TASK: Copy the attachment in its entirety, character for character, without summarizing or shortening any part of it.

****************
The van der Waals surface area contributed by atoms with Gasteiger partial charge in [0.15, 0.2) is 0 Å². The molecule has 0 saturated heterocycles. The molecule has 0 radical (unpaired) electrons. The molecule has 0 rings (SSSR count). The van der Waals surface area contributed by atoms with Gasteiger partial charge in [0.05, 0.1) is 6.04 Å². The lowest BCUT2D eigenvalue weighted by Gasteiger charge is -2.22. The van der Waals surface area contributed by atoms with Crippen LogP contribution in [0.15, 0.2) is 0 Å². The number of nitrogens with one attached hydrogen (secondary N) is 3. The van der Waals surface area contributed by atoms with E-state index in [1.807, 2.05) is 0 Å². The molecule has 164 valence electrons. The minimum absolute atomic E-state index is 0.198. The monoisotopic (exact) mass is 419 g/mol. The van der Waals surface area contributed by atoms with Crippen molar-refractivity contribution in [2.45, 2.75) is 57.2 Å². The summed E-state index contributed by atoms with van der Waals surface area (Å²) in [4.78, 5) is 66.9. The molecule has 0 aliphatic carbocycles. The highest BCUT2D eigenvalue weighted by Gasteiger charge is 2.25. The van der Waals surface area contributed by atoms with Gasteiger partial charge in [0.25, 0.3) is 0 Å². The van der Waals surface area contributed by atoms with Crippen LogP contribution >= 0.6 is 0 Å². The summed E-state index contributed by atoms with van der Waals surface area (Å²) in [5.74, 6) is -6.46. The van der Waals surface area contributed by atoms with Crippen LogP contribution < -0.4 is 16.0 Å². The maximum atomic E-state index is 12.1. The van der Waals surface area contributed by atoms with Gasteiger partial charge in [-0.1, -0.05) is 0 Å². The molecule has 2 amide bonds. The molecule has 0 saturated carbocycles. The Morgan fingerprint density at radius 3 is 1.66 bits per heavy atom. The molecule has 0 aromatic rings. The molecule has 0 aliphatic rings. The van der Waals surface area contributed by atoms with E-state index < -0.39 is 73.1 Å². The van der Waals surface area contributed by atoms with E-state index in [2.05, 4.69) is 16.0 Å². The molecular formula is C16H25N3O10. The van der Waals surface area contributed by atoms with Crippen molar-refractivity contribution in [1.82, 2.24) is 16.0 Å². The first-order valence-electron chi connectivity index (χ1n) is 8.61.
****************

The van der Waals surface area contributed by atoms with Gasteiger partial charge in [0.15, 0.2) is 0 Å². The molecule has 0 saturated heterocycles. The molecule has 0 radical (unpaired) electrons. The molecule has 0 rings (SSSR count). The van der Waals surface area contributed by atoms with Gasteiger partial charge in [0.05, 0.1) is 6.04 Å². The lowest BCUT2D eigenvalue weighted by Gasteiger charge is -2.22. The van der Waals surface area contributed by atoms with Crippen LogP contribution in [0.15, 0.2) is 0 Å². The number of nitrogens with one attached hydrogen (secondary N) is 3. The van der Waals surface area contributed by atoms with E-state index in [1.807, 2.05) is 0 Å². The molecule has 164 valence electrons. The minimum absolute atomic E-state index is 0.198. The monoisotopic (exact) mass is 419 g/mol. The van der Waals surface area contributed by atoms with Crippen molar-refractivity contribution in [2.45, 2.75) is 57.2 Å². The summed E-state index contributed by atoms with van der Waals surface area (Å²) in [4.78, 5) is 66.9. The molecule has 0 aliphatic carbocycles. The highest BCUT2D eigenvalue weighted by Gasteiger charge is 2.25. The van der Waals surface area contributed by atoms with Gasteiger partial charge in [0.25, 0.3) is 0 Å². The van der Waals surface area contributed by atoms with Crippen LogP contribution >= 0.6 is 0 Å². The summed E-state index contributed by atoms with van der Waals surface area (Å²) in [5.74, 6) is -6.46. The van der Waals surface area contributed by atoms with Crippen LogP contribution < -0.4 is 16.0 Å². The maximum atomic E-state index is 12.1. The van der Waals surface area contributed by atoms with Gasteiger partial charge in [-0.1, -0.05) is 0 Å². The molecule has 2 amide bonds. The molecule has 0 saturated carbocycles. The Morgan fingerprint density at radius 3 is 1.66 bits per heavy atom. The molecule has 0 aromatic rings. The molecule has 0 aliphatic rings. The van der Waals surface area contributed by atoms with E-state index < -0.39 is 73.1 Å². The van der Waals surface area contributed by atoms with E-state index in [2.05, 4.69) is 16.0 Å². The molecular formula is C16H25N3O10. The van der Waals surface area contributed by atoms with Crippen molar-refractivity contribution in [1.82, 2.24) is 16.0 Å². The first-order valence-electron chi connectivity index (χ1n) is 8.61.